Exploring John Ogdon, tonight

This evening at the Richmond-upon-Thames Literature Festival I'm interviewing John Ogdon's biographer, Charles Beauclerk, about his tour-de-force book Piano Man. You may remember we did a similar event a couple of months ago at the Hampstead and Highgate Literary Festival - it went so well that we're reuniting. The event is TONIGHT at York House, Twickenham. Starts 7pm, lasts about an hour, and Charles will be doing a book signing afterwards.

Here is a taster of Ogdon's utter genius. This is rare film of him playing part of Liszt's Dante Sonata. (The opening announcements, by the way, are the kind of thing that one senses many critics of BBC Radio 3 would like to hear restored to today's airwaves.)




Friday, November 14, 2014

Jonas Kaufmann, Lang Lang, Bambi and a beard



O
M
G
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This was the performance by Jonas Kaufmann & Lang Lang at the BAMBI awards in Berlin yesterday. JK sings 'Dein ist mein ganzes Herz' with LL at the piano; first time they've worked together. The latter gives a very fast, but rather invigorating, Mozart Turkish Rondo first. Jonas is sporting a beard, over which the jury is currently out, but he's in astonishing voice. Happy Friday, everyone.

Some very special visitors...

The BBC has given a prime TV slot - 8pm on Sunday evening, BBC4 - to a new documentary about an actual orchestra. This isn't any old orchestra, though: it is the Kinshasa Symphony Orchestra from Congo, or rather the Orchestre Symphonique Kimbanguiste. The film follows its formation, development and journey to London to perform at the Royal Festival Hall in spring 2014 and is narrated by its own players. Do tune in. And if you can't, you'll be able to find it on the iPlayer for 30 days afterwards, here.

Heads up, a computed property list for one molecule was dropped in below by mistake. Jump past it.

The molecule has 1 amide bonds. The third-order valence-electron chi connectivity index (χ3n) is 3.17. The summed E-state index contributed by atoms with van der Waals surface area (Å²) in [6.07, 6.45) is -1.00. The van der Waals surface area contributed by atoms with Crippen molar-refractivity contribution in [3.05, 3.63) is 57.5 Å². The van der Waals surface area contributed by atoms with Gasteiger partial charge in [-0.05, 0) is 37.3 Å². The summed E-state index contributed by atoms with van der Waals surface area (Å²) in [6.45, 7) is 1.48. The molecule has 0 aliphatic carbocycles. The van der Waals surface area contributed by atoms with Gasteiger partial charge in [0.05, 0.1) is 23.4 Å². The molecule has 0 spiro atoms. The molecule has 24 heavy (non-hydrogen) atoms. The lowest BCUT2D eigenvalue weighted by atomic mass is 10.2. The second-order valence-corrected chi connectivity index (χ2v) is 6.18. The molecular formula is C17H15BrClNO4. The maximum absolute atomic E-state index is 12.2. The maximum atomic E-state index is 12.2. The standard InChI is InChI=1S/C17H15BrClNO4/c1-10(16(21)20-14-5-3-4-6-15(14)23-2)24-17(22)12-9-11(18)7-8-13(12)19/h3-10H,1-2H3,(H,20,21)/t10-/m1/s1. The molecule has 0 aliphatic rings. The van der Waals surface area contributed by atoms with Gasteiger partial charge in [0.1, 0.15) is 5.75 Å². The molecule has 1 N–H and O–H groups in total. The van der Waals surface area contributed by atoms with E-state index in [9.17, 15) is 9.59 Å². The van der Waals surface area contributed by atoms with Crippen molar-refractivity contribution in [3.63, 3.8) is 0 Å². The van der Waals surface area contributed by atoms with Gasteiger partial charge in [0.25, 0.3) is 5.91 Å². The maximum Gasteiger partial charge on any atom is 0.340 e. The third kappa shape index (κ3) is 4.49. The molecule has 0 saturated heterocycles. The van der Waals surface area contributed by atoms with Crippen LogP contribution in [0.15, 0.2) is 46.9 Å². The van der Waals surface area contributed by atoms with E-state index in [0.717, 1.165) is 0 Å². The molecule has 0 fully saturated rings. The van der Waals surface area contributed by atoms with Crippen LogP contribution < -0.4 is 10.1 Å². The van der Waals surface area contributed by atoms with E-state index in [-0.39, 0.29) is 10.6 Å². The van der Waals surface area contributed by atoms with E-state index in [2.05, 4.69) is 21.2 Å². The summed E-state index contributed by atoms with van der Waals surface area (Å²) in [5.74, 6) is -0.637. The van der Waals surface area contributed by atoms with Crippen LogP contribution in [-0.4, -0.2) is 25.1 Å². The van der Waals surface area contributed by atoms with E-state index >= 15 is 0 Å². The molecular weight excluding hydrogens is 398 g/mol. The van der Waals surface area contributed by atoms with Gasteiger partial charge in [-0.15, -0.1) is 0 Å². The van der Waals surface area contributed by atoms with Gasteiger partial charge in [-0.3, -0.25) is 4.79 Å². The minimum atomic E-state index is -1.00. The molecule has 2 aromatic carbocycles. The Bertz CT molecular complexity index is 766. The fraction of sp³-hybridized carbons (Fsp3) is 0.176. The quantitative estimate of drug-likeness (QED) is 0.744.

Here is a taster to brighten up your day on this very rainy Friday...
(Apologies - this video is only available in the UK. Hopefully that also applies to today's weather.)

Thursday, November 13, 2014

Wednesday, November 12, 2014

A missing tribute

We had an amazing day yesterday at the BASCA Women in Music discussion. It was a huge privilege to chair the event and find myself sharing a stage with seven extraordinary composers. I'll be writing it up in some detail for the BASCA journal, which will be out in mid December. The energy of the event was so excellent and the audience so engaged and responsive that it is possible there'll be another in the new year, but I can't confirm that yet - please watch this space.

Meanwhile, I was shocked to hear from Nicola LeFanu that yesterday was the 20th anniversary of her mother Dame Elizabeth Maconchy's death and while commemorative festivals of her music were held as far afield as Graz and Austalia, nothing - 00000 - was done about it anywhere in the UK. Please take a minute to listen to her gorgeous setting of Ophelia's Song, sung here by Caroline McPhie with pianist Joseph Middleton.



Tuesday, November 11, 2014

Remembrance: Jelly d'Arányi plays FS Kelly



The young violinist Jelly d'Arányi - sometime muse to Ravel, Bartók and even the ageing Elgar - was much in love with the gifted Australian musician FS Kelly, some 12 years her senior. Born in Sydney, educated at Eton and Oxford, he was also an Olympic gold medallist in 1908 for his supreme skill at rowing. Jelly met him through one of his teachers, who was also her oldest and dearest friend in Britain, Donald Francis Tovey; thereafter she often played duos with him. During WWI Kelly survived Gallipoli, where he composed a violin sonata for her. A short period of leave brought him back to Britain for r&r; then in 1916 he was sent to the Somme and never returned. Jelly kept John Singer Sargent's drawing of him on her piano for the rest of her life.